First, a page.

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Today, we’re talking about scams. In 2020, HMRC have reported a record number of scams forwarded to them, responding to almost 850,000 referrals of suspicious messages.
At TaxScouts, the only thing that we care about more than dishing out hassle-free tax returns is your security when it comes to paying your tax bill.
Perhaps the financial strain of 2020 has taken its toll, because the sophistication (and therefore intent) of the most prevalent scams is pretty noteworthy. In fact, some of our team who have side hustles have received the texts and calls themselves!
This isn’t by any means an exhaustive list, but these are some of the more recently reported scams to look out for.
1. The COVID-19 scam
A SMS message claiming to have tracked your movement outside the house during lockdown. It suggests that you’re being fined at least £250 for your misgiving and – pièce de résistance – gives you two links to follow.
2. The faux refund
An email from “Team Gov.uk” with a hotmail email attached. As always, there’s a link to follow from the email, claiming to be a refund.
3. The suspicious rebate
Like the last email, what makes the below suspicious is the GOV UK Notify from name versus the email address attached. This is a common way to identify scams, although it is by no means fool-proof. The most tell-tale sign here is the links included.
4. The SMS
Another text, another link, another refund. Even though the sender may appear to be HMRCUK, this is not enough to believe its legitimacy.
As you can see in the above examples, some scams are easier to identify than others. But some are pretty iron-tight which is why so many people get stung. To give yourself the best chance of security against them, we’ve put together a top 7 hacks that scammers often use when they send you comms.
This can make it easier to work out what’s legitimate and what’s not.
Look out for typos when you get a suspicious-looking email or text. Often, scammers will include them deliberately to determine whether or not you’re concentrating. Anyone that misses them suggests to the scammer that they might be gullible to the scheme.
Be mindful of the ways that HMRC communicates. They will never Whatsapp you, Tweet you or contact you via any other social media unless you have messaged them via the platform first.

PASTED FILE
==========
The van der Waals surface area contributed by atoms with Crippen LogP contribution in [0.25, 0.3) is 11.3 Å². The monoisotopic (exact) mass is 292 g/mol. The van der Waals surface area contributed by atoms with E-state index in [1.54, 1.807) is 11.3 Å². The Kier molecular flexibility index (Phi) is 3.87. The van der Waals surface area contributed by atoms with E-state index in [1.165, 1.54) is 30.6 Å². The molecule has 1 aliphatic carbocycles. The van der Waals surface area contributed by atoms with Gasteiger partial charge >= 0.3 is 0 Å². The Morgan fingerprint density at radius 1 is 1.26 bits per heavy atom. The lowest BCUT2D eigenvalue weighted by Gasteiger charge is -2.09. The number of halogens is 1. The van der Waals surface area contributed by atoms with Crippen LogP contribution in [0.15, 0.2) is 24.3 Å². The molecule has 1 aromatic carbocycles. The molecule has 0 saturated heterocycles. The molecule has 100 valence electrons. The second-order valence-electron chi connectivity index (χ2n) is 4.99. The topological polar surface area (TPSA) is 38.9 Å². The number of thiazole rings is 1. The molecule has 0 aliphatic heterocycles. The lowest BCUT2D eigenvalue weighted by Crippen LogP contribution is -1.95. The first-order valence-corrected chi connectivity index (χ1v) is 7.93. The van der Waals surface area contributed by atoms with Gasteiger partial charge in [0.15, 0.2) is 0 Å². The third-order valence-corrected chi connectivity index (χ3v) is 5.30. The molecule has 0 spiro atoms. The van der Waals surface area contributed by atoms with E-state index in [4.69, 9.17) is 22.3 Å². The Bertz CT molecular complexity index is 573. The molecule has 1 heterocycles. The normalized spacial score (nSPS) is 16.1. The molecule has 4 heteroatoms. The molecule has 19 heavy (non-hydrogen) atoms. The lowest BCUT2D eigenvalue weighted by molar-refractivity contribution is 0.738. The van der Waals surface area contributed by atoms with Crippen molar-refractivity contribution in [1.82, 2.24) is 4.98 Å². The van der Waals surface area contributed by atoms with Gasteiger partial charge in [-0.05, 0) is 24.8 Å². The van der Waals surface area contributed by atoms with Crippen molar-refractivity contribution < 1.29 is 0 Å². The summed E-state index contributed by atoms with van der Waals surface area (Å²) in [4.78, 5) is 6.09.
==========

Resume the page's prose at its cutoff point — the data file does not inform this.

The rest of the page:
When it comes to SMS messages, they have confirmed that they will never use this method to notify you of a rebate, refund or fine. Basically, if it’s not a letter, stay woke. If it is online or by phone, question what’s being asked of you.
A classic technique that scammers will use is to make you think that whatever action they’re asking for is urgent. This is to make you panic and act without thinking – and in this state of mind, you’ll be more likely to fall for a scam. A recent example of this was a voicemail from “HMRC” that warned of a warrant for your arrest because of tax fraud. If you do receive this, ignore it. It’s a scam.
The numbers associated with it are those from a Malaysian dial-code and the following:
Like in the above examples, you should look out for the sender address and the sender name being different. The easiest ones to spot are where the sender is listed as someone official (e.g. HMRC or gov.uk) but the email address is clearly a personal address (e.g. [email protected]…).
This is the same with businesses contacting you by SMS. Their contact name will appear as HMRC but the number will be a personal mobile number.
When you receive an email asking you to login to your account via a link, especially if it’s to the end of claiming a refund, paying a fine or claiming a rebate, do not click it. If it’s legitimate, you should be able to go onto the HMRC website, login directly and find something related to the issue on your account.
This is the same, even more so for texts. It’s very rare for a company to text you with a direct link to something – so avoid clicking it at all costs! Like the email, if you can’t find what’s referred to in the text by going to the website directly, it doesn’t exist.
Phishing is very prevalent in the online financial world.
Phishing is the method of sending emails pretending to be from a company in order to extract sensitive information from you, such as credit/debit card details, personal information etc.
Something to be mindful of is what information you’re being asked to provide in replying to an email. It may not be a blatant question but just think before you reply, what information am I giving away when I respond? If it’s your login details, card details, address, account details and more, then think again.
A tactic that often gets people to act out of character is by being erratically aggressive. The more uncomfortable you’re made to feel, the more likely you are to do as you’re being instructed to make the aggression stop. It’s very common when you’re approached over the phone.
This tactic is used in the HMRC voicemail scam we mentioned earlier.
If you weren’t expecting the correspondence, it may not be legitimate. It’s unlikely that HMRC will contact you out of the blue with random information. Think about it. Outside of your tax code changing or being told that you’ve paid too much or too little tax (which is by letter), why do they ever contact you asking for you to take an action? HMRC characteristically does not run a speedy service, so it’s unlikely that they’ll ever ask you to do something “right now”.
If you are contacted, you can refer the scam to HMRC who will look into it for you.
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